THE CHILDREN’S SONG URGES HER TO FLY AWAY HOME, but the ladybug—or ladybeetle, as she’s properly called—is anything but a homebody. After feasting all summer on soybean aphids and other crop pests, the beetles take off from farm fields in search of snug overwintering spots, often winding up in people’s houses. Around Madison, this usually means a journey of five miles or more, says CALS entomology professor Claudio Gratton. But the insects can also fly much farther. In the Southwest, for example, they congregate on mountaintops. “You’ll come upon a bush just dripping with ladybeetles, and you know they probably had to travel 30 miles to get there,” says Tim Meehan, a research scientist working with Gratton who earned his doctorate in
New Mexico.

Those wandering ways got Gratton and Meehan wondering a few years back if the beetles’ lives were touched not just by the soybean fields where they fed, but by the wider world as well. They soon discovered that, indeed, “What the landscape looks like actually makes a big difference,” says Gratton. In experiments across the Midwest, ladybeetles devoured more aphids in fields nestled within a patchwork of woods and grassy pastures than in those surrounded by soybeans and corn as far as a bug’s eye could see.

Although the two still aren’t sure why this is, it led them to ponder another possibility that has big implications for the sustainability of our farmlands. If the chance variation that exists in some farming areas already gives ladybeetles a boost, what if farmlands were purposely designed for diversity? Would the insects dispatch even more aphids? Might they even become tiny tools of sustainability, allowing farmers to spray fewer chemicals?

It takes a lot of imagination to picture such a landscape today, with two-thirds of the Midwest’s cropland blanketed in corn and soybeans. But there is a force that could re-stitch the Corn Belt into a crazy quilt—the push toward ethanol and other types of bioenergy. True, the ethanol blended into gasoline today still comes exclusively from corn kernels. And few “dedicated” bioenergy crops, such as grasses, have been sown so far for making cellulosic ethanol from stalks and stems, or burning in power plants instead of coal.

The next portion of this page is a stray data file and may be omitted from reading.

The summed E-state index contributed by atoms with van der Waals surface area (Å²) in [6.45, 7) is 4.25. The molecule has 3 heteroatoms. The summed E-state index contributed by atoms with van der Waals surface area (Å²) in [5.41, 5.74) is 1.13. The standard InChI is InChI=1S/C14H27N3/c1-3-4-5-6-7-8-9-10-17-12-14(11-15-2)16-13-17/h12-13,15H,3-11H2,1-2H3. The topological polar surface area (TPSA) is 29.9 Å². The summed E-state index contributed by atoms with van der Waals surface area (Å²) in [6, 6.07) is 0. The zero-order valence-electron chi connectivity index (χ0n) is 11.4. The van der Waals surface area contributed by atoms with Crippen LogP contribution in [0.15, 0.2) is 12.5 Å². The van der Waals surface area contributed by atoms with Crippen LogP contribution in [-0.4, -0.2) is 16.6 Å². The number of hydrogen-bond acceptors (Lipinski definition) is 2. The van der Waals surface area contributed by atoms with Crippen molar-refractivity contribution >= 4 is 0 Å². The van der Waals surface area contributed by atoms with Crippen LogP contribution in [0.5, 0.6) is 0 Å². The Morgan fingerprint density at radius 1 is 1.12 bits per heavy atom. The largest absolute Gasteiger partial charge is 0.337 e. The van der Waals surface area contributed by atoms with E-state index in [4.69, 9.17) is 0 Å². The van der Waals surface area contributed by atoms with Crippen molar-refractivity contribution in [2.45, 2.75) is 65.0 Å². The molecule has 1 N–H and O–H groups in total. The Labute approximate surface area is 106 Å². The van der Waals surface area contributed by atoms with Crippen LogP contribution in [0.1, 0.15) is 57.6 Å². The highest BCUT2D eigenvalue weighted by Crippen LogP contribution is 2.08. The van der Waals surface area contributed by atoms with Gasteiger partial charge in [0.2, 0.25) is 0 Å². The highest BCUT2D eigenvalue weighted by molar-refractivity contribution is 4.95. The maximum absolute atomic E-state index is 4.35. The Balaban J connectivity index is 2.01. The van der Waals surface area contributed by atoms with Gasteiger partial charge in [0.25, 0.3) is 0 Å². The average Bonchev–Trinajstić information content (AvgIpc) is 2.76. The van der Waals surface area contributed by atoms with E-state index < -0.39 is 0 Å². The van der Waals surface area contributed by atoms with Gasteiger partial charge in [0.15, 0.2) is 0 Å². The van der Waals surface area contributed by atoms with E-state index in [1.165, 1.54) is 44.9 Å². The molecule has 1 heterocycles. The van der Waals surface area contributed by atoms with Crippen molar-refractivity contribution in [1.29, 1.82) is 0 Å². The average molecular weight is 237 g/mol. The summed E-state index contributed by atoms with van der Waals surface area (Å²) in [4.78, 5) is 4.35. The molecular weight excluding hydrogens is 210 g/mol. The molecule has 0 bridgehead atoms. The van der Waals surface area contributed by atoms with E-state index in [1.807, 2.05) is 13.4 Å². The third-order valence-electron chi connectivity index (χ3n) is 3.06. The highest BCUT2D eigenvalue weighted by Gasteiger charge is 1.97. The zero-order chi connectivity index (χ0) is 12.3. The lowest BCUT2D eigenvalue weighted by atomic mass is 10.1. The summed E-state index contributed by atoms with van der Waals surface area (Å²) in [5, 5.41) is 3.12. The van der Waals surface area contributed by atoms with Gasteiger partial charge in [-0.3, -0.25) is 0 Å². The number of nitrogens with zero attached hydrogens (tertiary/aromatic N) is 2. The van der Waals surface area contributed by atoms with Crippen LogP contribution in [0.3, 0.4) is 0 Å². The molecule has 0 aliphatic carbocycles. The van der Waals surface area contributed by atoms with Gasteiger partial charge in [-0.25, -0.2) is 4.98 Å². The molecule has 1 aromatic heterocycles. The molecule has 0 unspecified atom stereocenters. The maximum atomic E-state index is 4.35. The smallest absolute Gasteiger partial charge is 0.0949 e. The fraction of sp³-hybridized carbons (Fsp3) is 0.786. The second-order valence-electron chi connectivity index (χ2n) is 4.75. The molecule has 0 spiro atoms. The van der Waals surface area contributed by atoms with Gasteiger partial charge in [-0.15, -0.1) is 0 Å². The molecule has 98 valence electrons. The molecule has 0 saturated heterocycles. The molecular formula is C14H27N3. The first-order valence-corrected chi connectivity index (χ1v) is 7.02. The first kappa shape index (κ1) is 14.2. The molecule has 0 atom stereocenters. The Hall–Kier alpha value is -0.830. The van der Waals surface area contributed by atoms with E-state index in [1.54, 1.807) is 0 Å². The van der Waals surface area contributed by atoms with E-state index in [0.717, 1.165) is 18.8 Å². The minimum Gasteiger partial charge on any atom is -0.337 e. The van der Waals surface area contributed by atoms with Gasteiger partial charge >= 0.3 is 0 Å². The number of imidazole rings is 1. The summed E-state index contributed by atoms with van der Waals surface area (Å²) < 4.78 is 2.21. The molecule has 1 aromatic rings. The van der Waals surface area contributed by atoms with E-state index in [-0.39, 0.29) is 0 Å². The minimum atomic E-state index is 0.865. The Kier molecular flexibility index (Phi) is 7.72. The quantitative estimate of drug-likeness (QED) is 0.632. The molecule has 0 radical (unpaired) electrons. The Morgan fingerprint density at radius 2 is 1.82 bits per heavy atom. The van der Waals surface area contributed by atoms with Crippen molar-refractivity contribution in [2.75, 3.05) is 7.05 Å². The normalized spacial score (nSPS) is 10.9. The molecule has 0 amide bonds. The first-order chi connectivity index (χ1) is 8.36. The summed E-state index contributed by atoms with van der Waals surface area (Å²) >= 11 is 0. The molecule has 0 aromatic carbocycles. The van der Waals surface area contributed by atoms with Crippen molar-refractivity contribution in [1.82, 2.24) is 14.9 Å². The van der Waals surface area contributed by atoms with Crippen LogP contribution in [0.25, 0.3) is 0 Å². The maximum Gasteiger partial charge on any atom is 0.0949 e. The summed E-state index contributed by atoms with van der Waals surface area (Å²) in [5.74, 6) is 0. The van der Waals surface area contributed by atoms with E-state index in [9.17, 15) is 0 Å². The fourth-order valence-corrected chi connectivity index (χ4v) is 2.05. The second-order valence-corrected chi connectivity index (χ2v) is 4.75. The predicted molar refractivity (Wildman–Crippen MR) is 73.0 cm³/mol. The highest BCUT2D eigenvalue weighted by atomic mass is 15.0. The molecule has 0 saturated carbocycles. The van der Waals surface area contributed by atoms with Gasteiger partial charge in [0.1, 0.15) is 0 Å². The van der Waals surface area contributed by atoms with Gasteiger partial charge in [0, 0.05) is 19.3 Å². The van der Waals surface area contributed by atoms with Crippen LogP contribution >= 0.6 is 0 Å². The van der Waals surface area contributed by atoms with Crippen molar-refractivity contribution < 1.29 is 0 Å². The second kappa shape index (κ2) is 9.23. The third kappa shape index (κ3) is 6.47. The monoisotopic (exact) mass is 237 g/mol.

But bioenergy crops will almost certainly grow widely one day. The goal of the U.S. Department of Energy (DOE) is to replace 30 percent of gasoline and other U.S. transportation fuels with biofuels by 2030. And that, CALS scientists say, offers a chance to reshape our farmlands in an unprecedented way, so they yield not only food and fuel, but also things like ladybeetles and the benefits they provide.

In scientific parlance those benefits are called “ecosystem services”—natural processes we rely on but don’t usually pay for, Meehan says. Pest control by ladybeetles is one service; pollination by native bees, water cleansing, soil formation and even aesthetic beauty are others. Today’s simplified agricultural landscapes excel at producing corn, cotton and other vital commodities in massive amounts, but these may come at the price of water quality, erosion, loss of bird and insect habitat and increased pesticide use, as another study by Meehan and Gratton recently found. The question now is whether switchgrass, willow and other biofuel crops could cut those costs by sowing some plant diversity back into the system.

“The focus now is land use, not just food or fuel or a new crop. How do we use land sustainably?” says Chris Kucharik, a CALS professor of agronomy and environmental studies. “It just so happens that fuel has ignited the debate over sustainable land use right now.”